Insects make up the bulk of terrestrial diversity. Reports of insect declines, best documented in Europe and North America, suggest that 40% of insect species in temperate countries may face extinction over the next few decades, although this figure is probably inflated. Other studies have highlighted falling insect biomass in Germany and Puerto Rico, as well as threats to many insect taxa in Europe and insect pollinators worldwide that support food production.
To protect insects, it is crucial that they are considered as separate species with distinct responses to threats, with particular attention to tropical insects and their habitats. Bees and butterflies may serve as an initial focus, but conservation efforts must go far beyond these iconic species. Halting habitat loss and fragmentation, reducing pesticide use, and limiting climate change are all required if insect populations are to be preserved.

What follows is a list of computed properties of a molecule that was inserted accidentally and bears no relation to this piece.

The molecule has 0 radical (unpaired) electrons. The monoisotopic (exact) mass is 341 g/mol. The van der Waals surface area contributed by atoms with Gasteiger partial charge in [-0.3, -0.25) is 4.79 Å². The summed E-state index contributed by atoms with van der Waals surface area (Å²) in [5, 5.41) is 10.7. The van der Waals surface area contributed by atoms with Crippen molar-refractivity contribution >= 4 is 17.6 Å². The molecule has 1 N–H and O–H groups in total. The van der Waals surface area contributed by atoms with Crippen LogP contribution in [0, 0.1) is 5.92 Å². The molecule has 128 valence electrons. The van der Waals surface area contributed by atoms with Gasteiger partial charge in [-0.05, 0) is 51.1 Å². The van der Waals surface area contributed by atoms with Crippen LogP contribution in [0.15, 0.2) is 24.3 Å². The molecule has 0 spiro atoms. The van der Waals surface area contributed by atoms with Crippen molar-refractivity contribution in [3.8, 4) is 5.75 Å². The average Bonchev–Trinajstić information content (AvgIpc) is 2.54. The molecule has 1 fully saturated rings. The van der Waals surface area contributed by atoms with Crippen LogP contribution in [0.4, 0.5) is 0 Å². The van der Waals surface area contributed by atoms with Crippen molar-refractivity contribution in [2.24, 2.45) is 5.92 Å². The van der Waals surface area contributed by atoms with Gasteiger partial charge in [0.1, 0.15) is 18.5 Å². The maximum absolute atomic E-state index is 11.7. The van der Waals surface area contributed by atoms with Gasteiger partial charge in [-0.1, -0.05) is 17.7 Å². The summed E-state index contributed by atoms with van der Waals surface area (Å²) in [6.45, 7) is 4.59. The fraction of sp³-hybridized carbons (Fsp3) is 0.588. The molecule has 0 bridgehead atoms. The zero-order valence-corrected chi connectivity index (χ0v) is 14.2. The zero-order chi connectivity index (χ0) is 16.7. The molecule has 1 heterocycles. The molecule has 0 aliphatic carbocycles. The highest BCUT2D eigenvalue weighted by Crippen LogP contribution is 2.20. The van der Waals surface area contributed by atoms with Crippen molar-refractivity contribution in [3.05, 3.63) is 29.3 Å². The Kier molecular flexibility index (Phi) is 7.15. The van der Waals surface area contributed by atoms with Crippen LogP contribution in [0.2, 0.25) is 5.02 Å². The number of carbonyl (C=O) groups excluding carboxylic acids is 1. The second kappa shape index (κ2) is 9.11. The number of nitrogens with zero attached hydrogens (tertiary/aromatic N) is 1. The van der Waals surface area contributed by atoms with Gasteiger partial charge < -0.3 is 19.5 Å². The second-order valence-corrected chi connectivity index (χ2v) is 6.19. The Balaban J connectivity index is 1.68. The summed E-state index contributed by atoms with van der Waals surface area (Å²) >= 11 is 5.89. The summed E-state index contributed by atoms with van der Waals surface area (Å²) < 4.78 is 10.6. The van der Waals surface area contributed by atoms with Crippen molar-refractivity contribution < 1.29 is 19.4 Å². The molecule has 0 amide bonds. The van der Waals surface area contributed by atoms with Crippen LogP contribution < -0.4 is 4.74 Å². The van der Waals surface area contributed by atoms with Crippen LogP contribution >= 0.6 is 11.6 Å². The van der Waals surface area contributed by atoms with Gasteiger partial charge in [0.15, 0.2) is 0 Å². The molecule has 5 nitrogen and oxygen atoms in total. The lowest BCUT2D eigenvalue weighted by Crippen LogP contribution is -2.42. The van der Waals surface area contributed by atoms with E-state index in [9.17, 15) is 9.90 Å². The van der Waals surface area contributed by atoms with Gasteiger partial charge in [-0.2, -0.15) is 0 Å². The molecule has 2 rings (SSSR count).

About half of insect species are herbivores and have intimate relationships with their host plants; the slightest alteration to plant abundance or phenology may therefore have severe consequences for insect populations …. Habitat loss and fragmentation are probably the most serious threats to temperate and tropical insects, particularly to rare, endemic, and specialized species ….
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